It was late fall, and the air was turning cold. Strong winds sent red oak leaves skittering across frost-slicked sidewalks. Overhead, the sky was a sheet of gray steel. The last remnants of a broken and beaten humanity huddled together in their one surviving city as a chill north wind threatened the onset of winter. Slavering monsters full of malice brooded just outside their borders, and only the vigilant magical girls, man’s last hope, could keep the forces of evil at bay. But hope was waning, for the monsters were innumerable, the girls were few, and winter would be cold.
Meanwhile, Jake was in fifth grade. He didn’t belong there, not exactly: his fifteenth birthday was coming soon, and he was supposed to be in his first year of high school, but a computer glitch had erased part of his elementary transcript, and the school system had a rather inflexible way of dealing with such unexpected contingencies.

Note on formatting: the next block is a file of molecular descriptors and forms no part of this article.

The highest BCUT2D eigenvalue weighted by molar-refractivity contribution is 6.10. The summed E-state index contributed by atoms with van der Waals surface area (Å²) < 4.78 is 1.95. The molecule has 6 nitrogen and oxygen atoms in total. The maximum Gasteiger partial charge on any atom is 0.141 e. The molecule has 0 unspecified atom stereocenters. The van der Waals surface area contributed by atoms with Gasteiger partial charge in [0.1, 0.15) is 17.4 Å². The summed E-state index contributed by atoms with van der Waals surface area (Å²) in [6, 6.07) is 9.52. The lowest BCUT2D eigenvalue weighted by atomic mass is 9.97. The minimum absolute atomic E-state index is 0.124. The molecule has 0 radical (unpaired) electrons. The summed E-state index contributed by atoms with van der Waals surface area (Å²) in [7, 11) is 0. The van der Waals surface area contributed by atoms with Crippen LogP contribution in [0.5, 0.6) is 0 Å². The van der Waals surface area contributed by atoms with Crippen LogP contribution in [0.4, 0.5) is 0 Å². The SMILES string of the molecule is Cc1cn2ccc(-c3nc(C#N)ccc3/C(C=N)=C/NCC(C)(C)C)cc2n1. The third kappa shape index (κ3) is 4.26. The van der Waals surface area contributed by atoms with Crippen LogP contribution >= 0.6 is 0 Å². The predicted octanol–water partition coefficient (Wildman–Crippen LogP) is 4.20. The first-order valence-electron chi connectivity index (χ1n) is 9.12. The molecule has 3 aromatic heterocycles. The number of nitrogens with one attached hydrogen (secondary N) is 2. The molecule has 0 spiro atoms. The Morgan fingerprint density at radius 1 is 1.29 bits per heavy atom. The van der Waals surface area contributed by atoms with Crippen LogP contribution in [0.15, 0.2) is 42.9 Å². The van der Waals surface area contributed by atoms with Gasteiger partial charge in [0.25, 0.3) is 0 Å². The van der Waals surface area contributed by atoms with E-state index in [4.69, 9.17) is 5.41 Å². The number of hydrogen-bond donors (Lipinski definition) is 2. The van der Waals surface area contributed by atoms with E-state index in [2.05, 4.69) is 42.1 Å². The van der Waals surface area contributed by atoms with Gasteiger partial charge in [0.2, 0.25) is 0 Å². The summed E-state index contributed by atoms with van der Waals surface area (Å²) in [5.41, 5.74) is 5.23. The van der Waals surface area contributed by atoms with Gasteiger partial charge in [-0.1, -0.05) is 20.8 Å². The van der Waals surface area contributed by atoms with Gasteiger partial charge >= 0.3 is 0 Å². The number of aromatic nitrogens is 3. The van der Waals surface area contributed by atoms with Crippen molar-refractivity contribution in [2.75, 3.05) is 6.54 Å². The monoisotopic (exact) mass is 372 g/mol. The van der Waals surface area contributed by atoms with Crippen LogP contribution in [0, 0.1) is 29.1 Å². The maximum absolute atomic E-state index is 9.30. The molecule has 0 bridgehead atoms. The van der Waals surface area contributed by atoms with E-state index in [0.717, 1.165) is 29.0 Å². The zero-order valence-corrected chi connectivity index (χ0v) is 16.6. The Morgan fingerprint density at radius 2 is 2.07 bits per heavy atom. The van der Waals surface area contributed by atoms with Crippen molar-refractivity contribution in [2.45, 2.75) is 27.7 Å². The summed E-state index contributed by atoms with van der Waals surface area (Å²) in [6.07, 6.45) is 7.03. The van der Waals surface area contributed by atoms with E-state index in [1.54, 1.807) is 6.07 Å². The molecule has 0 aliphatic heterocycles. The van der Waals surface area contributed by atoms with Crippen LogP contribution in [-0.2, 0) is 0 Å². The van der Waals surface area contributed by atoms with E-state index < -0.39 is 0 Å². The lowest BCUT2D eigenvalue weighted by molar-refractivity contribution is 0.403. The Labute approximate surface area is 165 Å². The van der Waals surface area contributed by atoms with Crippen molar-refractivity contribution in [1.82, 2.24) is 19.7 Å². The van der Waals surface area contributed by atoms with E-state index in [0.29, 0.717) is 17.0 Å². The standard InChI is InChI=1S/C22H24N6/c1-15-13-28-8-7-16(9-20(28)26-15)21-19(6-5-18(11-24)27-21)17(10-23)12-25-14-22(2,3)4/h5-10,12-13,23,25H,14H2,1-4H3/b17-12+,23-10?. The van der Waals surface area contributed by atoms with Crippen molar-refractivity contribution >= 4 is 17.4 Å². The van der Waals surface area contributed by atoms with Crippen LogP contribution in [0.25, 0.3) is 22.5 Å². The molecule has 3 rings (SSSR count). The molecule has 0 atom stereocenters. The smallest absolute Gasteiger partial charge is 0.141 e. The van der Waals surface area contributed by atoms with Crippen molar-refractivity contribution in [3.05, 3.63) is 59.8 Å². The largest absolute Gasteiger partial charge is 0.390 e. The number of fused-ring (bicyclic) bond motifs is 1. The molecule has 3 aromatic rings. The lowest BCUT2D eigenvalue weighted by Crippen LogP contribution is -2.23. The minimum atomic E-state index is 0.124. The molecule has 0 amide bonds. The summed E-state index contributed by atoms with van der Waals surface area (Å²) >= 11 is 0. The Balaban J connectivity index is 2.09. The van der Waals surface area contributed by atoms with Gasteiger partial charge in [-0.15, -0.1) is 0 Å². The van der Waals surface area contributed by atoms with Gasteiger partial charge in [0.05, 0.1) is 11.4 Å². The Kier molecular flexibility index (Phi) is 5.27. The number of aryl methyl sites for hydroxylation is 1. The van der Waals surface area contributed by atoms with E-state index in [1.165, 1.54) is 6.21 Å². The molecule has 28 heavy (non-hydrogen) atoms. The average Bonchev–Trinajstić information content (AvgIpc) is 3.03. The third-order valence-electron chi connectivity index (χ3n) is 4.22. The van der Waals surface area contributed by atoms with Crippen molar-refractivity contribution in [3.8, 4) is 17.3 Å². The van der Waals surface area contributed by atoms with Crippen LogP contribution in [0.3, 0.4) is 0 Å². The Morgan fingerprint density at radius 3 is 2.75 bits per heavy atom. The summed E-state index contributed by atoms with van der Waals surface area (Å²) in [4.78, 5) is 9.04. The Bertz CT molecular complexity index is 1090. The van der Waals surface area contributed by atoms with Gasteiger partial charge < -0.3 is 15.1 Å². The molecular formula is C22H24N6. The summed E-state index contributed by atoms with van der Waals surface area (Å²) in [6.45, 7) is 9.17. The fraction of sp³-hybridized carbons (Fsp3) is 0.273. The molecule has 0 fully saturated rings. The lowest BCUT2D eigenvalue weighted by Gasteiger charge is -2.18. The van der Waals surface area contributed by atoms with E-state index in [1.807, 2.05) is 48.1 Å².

If there was one thing his return to fifth grade had taught him, it was to hate holidays. Jake had already suffered through a childish Halloween party full of junk food and screaming kids, and now he had to suffer through Thanksgiving. He tried to remember the first time he went through elementary: had he really spent so little time spelling and doing sums, and so much time tracing his hand on construction paper and decorating it to look like a turkey? It was a wonder he was literate. Continue reading “Jake and the Dynamo’s Thanksgiving Parade of Awesomesauce (Part 1)”